Intercultural responsiveness When people and organisations are interculturally-competent, they are ready to be interculturally-responsive. Such a viewpoint can be taught by promoting a culture of learning from one another rather than a culture of passing judgment on differences in values and beliefs.
There are a wide range of classroom activities that can help students recognize the essential humanity and value of different types of people. For instance, providing students with an opportunity to share stories of their home life, such as family holiday practices, provides fellow students with a window into their peer's cultural traditions.
Showing students everyday photographs of people of different ethnicities, shapes, sizes, and garb gives students the opportunity to see people that look very different from themselves and their family engaging in the same types of activities that they and their family participate in; this activity can help humanize types of people that a student has never had an opportunity to interact with personally.
Promoting Respect for Cultural Diversity in the Classroom | HuffPost
Welcoming guest speakers into the class that hail from differing backgrounds and have all made a positive contribution to important fields can also help dispel any preconceived notions that students might possess about the relative competence and value of people from different cultures.
Teaching students about multicultural role models also serves as an effective method for demonstrating that people of all genders, ethnicities, and appearances can have a positive influence on the world and deserve to be respected and emulated. It's important to avoid teaching students about the same minority role models repeatedly; after all, if students never learn about prominent African American citizens other than Martin Luther King, Jr.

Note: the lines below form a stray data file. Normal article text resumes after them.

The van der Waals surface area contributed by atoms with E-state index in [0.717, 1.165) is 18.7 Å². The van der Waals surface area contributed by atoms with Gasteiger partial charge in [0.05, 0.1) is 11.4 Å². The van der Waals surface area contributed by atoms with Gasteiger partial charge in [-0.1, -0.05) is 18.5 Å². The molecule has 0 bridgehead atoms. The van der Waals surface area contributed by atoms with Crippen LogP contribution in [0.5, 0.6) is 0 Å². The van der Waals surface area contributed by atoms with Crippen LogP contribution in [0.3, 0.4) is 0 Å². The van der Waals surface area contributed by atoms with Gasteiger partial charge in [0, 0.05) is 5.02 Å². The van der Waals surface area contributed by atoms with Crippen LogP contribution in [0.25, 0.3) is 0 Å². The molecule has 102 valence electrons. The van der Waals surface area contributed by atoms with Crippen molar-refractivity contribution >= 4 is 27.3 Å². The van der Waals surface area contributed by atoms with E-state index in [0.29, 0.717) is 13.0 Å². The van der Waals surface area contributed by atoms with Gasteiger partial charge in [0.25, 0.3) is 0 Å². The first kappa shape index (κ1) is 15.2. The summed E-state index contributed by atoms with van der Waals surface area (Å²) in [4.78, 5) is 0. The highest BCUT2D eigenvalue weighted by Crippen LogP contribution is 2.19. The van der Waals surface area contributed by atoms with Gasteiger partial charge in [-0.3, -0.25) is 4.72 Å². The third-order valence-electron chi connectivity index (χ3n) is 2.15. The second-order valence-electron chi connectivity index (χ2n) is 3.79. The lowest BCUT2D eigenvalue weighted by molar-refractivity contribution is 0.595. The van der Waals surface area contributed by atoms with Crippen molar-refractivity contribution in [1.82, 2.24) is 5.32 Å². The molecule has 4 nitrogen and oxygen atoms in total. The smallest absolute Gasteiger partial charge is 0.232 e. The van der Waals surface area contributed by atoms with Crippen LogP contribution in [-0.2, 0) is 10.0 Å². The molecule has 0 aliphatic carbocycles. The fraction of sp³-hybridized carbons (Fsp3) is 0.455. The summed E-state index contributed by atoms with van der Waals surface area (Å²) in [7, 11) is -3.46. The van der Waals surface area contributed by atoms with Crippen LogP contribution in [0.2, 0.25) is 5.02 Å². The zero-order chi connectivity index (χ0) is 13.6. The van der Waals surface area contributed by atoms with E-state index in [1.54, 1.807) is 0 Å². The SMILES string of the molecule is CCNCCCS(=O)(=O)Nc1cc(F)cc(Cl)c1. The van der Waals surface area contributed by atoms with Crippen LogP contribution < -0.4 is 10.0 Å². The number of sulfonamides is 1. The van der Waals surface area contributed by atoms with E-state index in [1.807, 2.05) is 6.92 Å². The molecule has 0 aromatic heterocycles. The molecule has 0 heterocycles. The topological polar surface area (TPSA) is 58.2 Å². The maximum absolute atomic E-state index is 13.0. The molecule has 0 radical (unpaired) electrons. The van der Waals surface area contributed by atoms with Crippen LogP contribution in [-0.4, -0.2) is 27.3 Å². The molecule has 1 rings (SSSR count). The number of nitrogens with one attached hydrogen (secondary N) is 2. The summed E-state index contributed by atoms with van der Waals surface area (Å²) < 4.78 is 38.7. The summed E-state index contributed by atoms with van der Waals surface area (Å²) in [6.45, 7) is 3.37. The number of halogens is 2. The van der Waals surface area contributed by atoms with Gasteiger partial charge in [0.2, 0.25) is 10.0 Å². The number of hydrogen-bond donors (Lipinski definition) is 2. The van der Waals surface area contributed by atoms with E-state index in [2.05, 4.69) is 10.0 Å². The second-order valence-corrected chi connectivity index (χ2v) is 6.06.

If students are taught about the contributions that people of various ethnicities, genders, and creeds have made to a variety of different artistic, scientific, and political fields then they're more likely to respect and value diverse cultural backgrounds as a whole.
Thinking about cultural diversity
In addition to tailoring classroom activities and lessons toward multicultural appreciation, it is critical that the educator provide students with a culturally responsive learning environment. Wall spaces can be used to display posters depicting cultural groups in a non-stereotypical fashion, students can mark the countries from which their ancestors immigrated from on a world map, and classroom signs can be hung in several languages.
Such touches will help promote an environment in which students from diverse backgrounds feel more comfortable being themselves and will help insulate students from the cultural and ethnic stereotypes that pervade television and other mass media outlets.
Another important goal of culturally responsive education is to teach students to respect and appreciate their own culture and heritage.
Minority students can sometimes feel pressured to dispose of their cultural norms, behaviors, and traditions in order to fit in with the prevalent social order.
When this happens it can create a significant disconnect between the culture of the student's school and community lives and can interfere with emotional growth and social development, frequently resulting in poor performance in social and academic domains.